About

Note from the Editor (2017)

Digital Dante is a venue for research and ideas on Dante. Our effort is to stimulate new perspectives and new approaches to Dante Studies.

Our core management team is affiliated with Columbia University’s Italian Department and includes Ph.D.s in Italian Medieval Studies who have gone on to teach at other institutions as well as current graduate students. Our Managing Editor is Meredith Levin, the Western Humanities Librarian at Columbia University’s Butler Library.

Our vision has been brought to life by the Columbia University Libraries. We are grateful in particular to the folks in Digital Scholarship who have supported us over the years, and especially to the Director of Columbia University Libraries Digital Scholarship, Mark Newton, for his longstanding commitment to our enterprise.

Digital Dante showcases the research of Columbia’s dantisti. The site also features the contributions of colleagues not affiliated with Columbia, such as the canto readings by Francesco Bausi. We look forward to more such collaborations in the future.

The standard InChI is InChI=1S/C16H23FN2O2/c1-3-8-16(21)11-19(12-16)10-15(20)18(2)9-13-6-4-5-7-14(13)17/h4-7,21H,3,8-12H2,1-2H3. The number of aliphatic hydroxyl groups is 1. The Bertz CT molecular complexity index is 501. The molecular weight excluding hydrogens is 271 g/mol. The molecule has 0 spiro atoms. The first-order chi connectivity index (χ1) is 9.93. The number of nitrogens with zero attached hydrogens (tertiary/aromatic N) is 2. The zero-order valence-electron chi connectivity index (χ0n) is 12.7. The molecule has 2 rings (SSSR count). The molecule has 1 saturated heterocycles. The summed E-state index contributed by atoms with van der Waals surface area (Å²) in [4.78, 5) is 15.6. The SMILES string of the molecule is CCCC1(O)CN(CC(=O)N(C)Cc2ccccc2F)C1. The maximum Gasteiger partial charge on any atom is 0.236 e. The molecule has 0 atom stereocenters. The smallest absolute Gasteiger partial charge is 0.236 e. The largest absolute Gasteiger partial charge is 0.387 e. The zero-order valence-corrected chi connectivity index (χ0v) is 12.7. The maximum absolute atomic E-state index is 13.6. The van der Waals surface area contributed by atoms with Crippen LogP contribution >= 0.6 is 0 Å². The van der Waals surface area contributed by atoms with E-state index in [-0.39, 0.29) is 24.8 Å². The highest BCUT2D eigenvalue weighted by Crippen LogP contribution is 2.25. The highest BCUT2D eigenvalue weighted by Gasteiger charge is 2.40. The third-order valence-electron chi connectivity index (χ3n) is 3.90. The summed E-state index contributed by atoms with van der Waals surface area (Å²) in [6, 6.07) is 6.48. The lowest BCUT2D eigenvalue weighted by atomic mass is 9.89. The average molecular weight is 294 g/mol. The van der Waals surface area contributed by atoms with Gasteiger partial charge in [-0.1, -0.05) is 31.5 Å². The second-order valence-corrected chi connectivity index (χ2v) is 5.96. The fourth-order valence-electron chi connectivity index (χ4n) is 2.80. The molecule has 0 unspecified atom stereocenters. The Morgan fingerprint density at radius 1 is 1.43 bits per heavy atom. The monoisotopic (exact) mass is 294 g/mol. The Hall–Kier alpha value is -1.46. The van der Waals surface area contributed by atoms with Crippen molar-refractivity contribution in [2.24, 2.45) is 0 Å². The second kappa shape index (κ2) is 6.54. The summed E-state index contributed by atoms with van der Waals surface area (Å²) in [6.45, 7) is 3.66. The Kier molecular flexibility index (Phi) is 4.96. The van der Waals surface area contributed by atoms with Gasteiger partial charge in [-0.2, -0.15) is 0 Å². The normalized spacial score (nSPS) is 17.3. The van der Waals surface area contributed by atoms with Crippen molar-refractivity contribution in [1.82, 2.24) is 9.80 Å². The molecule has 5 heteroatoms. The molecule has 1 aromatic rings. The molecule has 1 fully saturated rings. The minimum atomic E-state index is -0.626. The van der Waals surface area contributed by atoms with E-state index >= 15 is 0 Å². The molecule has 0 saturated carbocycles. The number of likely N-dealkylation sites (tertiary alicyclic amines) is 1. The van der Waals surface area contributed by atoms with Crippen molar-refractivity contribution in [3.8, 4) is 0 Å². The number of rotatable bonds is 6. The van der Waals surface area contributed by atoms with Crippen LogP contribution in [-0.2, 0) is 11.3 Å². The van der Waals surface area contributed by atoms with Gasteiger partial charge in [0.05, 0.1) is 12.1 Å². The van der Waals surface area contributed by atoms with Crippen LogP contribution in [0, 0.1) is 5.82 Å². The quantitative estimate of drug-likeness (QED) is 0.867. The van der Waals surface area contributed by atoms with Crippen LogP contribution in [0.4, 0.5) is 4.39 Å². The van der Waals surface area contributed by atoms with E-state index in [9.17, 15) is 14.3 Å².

Key components of the site are:

  • The Commedia in the Petrocchi edition along with the English translations of Mandelbaum and Longfellow. Each canto is accompanied by illustrations from our image gallery, readings, original commentary, and videos of class lectures.
  • The Commento Baroliniano is my personal vision of the Commedia distilled into a canto-by-canto commentary. This is the only commentary of the Commedia that was expressly composed for a digital medium. In keeping with the fluidity of the medium, this commentary engages in speculation and offers many suggestions for future lines of research and inquiry. A different form of commentary, more pedagogically attuned, is made available through the recorded class lectures of my 2015-2016 Columbia University course on the Commedia (videos edited by Matteo Pace).
  • Intertextual Dante, conceived and created by Julie Van Peteghem, and the fruit of her original scholarly research, is a portal into the intertextual aspects of the Commedia that begins with Ovid (ed. Julie Van Peteghem) and will be expanded to include other authors (currently in the pipeline: Guinizzelli, ed. Akash Kumar).
  • Image features not only interpretive assessments of artistic perspectives (for instance, the page devoted to illustrator Sandow Birk, ed. Kristina Olson) but also originally designed interpretive maps of the Commedia (in the works: maps by Allison DeWitt). Also featured here are the illustrations from the holdings of Columbia University’s Rare Book and Manuscript Library that are a signature of Digital Dante (sourced by Meredith Levin).